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Home-based care to help ease numbers in hospitals

Health & Science

State to release home-based care guidelines for coronavirus patients, ease burden on overwhelmed public hospitals

The government is tomorrow expected to release guidelines for home-based care for coronavirus patients.

The new plan is aimed at easing the burden on already overwhelmed public hospitals many of which are nearing their full capacities, President Uhuru Kenyatta said yesterday.

The president said home-based care would be necessary “because 80 per cent of Covid-19 patients in Kenya, like the rest of the world, are asymptomatic”.

Kenyatta said public hospitals in Siaya and Busia counties, for instance, are already overwhelmed with the former having only 10 isolation beds.

“If there is a surge in infections in these two counties, the health care system will be overwhelmed.

“The hard question to pose here, therefore, is whether Kenyans are prepared to nurse Covid-19 patients in their homes if our health care system cannot handle the numbers,” Kenyatta said.

There are 130-odd Covid-19 patients currently under home-based care in Kenya.

The Ministry of Health will release the guidelines to counties for a home-based care roll-out. This will be based on guidelines recently released by the World Health Organisation (WHO).

Acting Health Director General Patrick Amoth said they have already refined the guidelines that would be considered on a case-by-case basis.

“We have customised the guidelines for use locally and we shall disseminate them to the counties on Monday.

“This will be based on strict criteria anchored on assessment by healthcare workers to see whether that particular individual fits the bill for home-based care,” Dr Amoth said yesterday during a coronavirus status update at State House in Nairobi.  

He said not every patient would qualify for home-based care. “Selection of patients will be based on the risk posed through individual assessment.”

He added: “We will assess your home to know many rooms are there, how many people you live with and if you have anybody else in your house who is ill. We’ll also need to know if you have very young children. Do you have a caregiver who can be trained to support you during the process? All those are captured in our guidelines.”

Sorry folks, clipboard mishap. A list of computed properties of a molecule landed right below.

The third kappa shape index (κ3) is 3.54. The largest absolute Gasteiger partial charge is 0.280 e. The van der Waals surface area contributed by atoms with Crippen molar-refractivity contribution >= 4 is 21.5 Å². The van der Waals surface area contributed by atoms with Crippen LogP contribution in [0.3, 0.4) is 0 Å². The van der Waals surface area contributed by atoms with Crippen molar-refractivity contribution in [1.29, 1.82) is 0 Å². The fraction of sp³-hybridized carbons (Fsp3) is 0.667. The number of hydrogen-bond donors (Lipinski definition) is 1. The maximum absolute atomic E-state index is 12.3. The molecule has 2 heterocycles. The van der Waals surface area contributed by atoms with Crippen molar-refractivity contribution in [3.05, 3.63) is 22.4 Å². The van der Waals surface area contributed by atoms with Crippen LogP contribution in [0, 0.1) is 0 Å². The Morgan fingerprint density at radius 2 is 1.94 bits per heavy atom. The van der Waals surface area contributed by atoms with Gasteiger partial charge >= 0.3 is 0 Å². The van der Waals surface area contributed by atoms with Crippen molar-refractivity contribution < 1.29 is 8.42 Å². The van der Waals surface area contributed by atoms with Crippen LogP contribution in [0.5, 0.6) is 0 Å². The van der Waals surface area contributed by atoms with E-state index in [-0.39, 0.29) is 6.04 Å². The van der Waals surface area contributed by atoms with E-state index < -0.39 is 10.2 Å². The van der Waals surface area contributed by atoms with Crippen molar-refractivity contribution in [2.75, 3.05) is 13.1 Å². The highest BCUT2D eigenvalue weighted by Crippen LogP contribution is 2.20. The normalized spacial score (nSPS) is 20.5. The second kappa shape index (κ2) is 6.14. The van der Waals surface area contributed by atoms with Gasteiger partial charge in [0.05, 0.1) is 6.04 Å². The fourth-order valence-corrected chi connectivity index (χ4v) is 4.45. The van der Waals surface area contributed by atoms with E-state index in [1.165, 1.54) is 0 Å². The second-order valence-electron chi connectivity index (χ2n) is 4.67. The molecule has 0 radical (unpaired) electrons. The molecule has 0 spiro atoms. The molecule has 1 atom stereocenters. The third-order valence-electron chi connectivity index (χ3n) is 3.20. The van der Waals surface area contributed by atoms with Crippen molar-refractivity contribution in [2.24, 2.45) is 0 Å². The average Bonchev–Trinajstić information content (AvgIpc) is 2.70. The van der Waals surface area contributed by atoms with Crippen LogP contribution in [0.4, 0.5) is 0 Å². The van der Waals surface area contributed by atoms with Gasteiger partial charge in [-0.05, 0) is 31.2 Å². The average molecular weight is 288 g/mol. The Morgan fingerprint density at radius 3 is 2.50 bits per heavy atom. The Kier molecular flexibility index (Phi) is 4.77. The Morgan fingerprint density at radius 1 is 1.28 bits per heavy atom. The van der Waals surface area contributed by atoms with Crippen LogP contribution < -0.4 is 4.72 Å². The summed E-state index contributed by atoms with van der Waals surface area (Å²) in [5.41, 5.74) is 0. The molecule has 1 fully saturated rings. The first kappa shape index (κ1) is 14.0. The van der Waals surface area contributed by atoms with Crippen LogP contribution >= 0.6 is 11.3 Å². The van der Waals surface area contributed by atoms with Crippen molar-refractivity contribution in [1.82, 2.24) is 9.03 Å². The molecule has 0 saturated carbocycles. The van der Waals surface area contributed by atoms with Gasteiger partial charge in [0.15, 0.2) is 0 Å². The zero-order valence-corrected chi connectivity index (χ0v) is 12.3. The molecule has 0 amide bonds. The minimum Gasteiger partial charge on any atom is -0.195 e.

The WHO had earlier provided an interim guidance on home-based care for Covid-19 patients presenting mild symptoms. In its document, the world health agency stated that home-based care could be considered as long as the patient can be followed up and cared for by family members. 

“Home-based care may also be considered when inpatient care is unavailable or unsafe, for example, if the capacity is limited and resources are unable to meet the demand for healthcare services.

In any of these situations, patients with mild symptoms and without underlying chronic conditions − such as lung or heart disease, renal failure, or immuno-compromising conditions that place the patient at increased risk of developing complications, will be taken care of at home,” reads the WHO document.

The WHO further recommends that health workers must assess whether the patient and the family are capable of adhering to the precautions that will be recommended as part of home-care isolation. These include hand hygiene, respiratory hygiene, environmental hygiene and limitations on movement around or from the house.

They must also be able to address safety concerns such as accidental ingestion and fire hazards associated with using alcohol-based hand rubs, the global agency said further.

“A communication link with healthcare provider or public health personnel, or both, should be established for the duration of the home care period – until the patient’s symptoms have resolved,” the WHO document said.

As for the management of contacts, the WHO guidelines say anyone who has been exposed to suspected Covid-19 case is considered a contact and should be advised to monitor their health for 14 days from the last day of possible contact.

The guidelines stipulate that home caregivers must maintain contact with a healthcare providers during the entire period.

“A way for caregivers to communicate with a healthcare provider should be established for the duration of the observation period. Also, health care personnel should review the health of contacts regularly by phone, but, ideally and if feasible, through daily in-person visits, so specific diagnostic tests can be performed as necessary. The healthcare provider should give instructions to contacts in advance about when and where to seek care if they become ill, the most appropriate mode of transportation to use, when and where to enter the designated health facility and which IPC precautions to follow,” WHO says.

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